Have you ever stopped to consider the fact that virtually the entire body of human knowledge is available to you? Wait, what? Yep, that’s right: books, scientific articles, encyclopedias, classical music masterpieces…all are at your disposal right in your pocket—or laptop, for those of us who enjoy bigger screens. Sure, not many of us listen to Bach for a quick pick-me-up (though I do happen to enjoy him and his contemporaries on other occasions); nor do we use our spare time to broaden our knowledge in, say, particle physics, but we could if we wanted to. And that’s amazing.
Instead, what do we do? We follow our favorite celebs much social media, we read a clutter of articles and posts that all tell us pretty much the same things over and over again. We are being annoyed by people in our feed who we don’t want to unfollow because we don’t want to make them feel bad, or worse, risk being asked why we unfollowed them. We double-tap photos that make us envious because we’re somehow used to that routine.
We tend not to unfollow, or unfollow much less than we should. Maggie Cassidy, 31, who works at a nonprofit in Chicago, told The New York Times that social media is so pervasive in our everyday life that it can be easy to forget that it is entirely optional. But it is! Just like our newsletters and blog feeds and pages we check every day just because we’re used to doing it. Here’s how to break the cycle and be more selective when it comes to the media and information you consume all day
1. Ask yourself what you want to read and see every day.
Are news your cup of tea? Travel blogs? Outfit posts? Witty girls’ Twitter rants? Articles on your favorite portal? Great! Keep them. If something doesn’t really align with your interests, be brutal and unfollow. Sometimes it’s hard to stop following authors and magazines you’ve been following for so long, just because they’re deeply ingrained in your routine—even if you don’t even read them carefully, or not at all.
Try this: visit every single thing (blog, profile, fan page) you’re following, and pay attention to latest post. Have you read them all and was it something you would normally want to read? Good. If not, remove them right now.
2. Think about the value you’re (not) getting.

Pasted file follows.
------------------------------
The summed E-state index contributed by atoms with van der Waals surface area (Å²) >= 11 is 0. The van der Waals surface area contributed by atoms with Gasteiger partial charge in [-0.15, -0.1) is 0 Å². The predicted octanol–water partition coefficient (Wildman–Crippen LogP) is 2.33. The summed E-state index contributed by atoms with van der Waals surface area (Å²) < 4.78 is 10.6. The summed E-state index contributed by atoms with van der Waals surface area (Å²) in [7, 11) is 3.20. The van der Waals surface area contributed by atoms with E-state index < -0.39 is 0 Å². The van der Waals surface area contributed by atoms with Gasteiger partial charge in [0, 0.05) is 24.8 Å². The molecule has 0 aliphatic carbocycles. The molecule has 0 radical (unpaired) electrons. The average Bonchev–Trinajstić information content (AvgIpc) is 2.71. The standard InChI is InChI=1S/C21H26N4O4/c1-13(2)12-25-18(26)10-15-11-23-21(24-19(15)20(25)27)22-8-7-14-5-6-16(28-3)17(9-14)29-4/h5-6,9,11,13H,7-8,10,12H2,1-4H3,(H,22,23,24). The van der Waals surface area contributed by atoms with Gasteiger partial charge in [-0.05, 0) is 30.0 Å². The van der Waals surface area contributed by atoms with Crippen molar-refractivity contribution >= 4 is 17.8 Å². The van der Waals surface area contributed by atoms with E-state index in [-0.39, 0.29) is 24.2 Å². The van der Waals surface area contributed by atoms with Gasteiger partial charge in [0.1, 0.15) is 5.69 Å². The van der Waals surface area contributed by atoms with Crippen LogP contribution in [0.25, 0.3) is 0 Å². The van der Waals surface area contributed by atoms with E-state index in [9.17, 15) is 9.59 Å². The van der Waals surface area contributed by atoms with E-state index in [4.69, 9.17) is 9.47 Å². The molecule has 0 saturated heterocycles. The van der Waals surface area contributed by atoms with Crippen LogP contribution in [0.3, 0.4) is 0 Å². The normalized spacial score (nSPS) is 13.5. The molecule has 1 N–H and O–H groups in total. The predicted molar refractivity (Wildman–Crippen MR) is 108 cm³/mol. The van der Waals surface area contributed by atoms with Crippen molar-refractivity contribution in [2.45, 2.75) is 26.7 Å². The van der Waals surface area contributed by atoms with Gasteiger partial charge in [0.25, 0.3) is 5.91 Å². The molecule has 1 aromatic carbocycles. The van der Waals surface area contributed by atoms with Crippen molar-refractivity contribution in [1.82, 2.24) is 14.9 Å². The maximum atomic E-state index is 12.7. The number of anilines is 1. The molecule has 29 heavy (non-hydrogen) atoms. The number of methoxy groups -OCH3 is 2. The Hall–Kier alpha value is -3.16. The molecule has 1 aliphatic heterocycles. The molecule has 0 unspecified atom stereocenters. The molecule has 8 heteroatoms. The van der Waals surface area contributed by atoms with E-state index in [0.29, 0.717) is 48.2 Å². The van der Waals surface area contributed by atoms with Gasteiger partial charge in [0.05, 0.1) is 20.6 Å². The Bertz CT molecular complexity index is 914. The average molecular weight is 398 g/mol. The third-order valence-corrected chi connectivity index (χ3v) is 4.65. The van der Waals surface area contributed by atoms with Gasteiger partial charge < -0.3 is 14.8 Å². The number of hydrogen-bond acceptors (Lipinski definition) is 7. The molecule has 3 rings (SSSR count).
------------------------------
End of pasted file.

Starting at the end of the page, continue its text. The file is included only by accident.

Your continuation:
I follow a couple of fashion bloggers who only post outfit posts, and I honestly have no idea why I’m doing it. I don’t tend to look for inspiration on their websites. My style, though I am not sure it’s really even a style, does not depend on someone else’s outfits, or on what’s currently trending whatsoever. I receive zero value from browsing their posts, but they do receive my page click. Doesn’t sound like a fair trade to me. Unfollow!
Ask yourself if the things you’re reading or watching have a meaning in your day. Do you learn anything new, do you laugh, are you inspired, or are just like “meh”? If latter is the case, you’re probably not getting any value from the posts or people, so you shouldn’t have trouble unfollowing once you realize that.
3. Unsubscribe is your friend.
I was pretty nonchalant with my email address in the past, so I wouldn’t bat an eye at “please enter your email here.” As a result, my inbox was cluttered and I’m pretty sure I never really meant to subscribe to the most of the content in the first place! But I discovered a handy little tool to help me minimize the mess. It’s called Unroll.me and it’ll show you all the newsletters you’re subscribed to and offer you an easy unfollow. I’ve found that it’s not perfect—how did some of these things find a way around and ended up in my inbox AGAIN?!—but it’s the best tool there is.
4. Think twice before following—or the day after
I know what my reason for following people and blogs out there is: I see something interesting, I skim through the rest and conclude they deserve my subscription. But I rarely really think about if the content will provide me with value (see point 2). That is the thing I need to improve. But even if you, like me, fail at this step, be honest to yourself once you start seeing posts on a regular basis. If it’s not something you enjoy seeing, for whatever reason, it’s not only OK to unfollow, it’s necessary. We’re talking your precious time and the space in your mind that’s being taken up by something meaningless. Don’t let it.
How often do you digitally declutter? What other ways do you cope with the endless stream of information? Let us know on Facebook!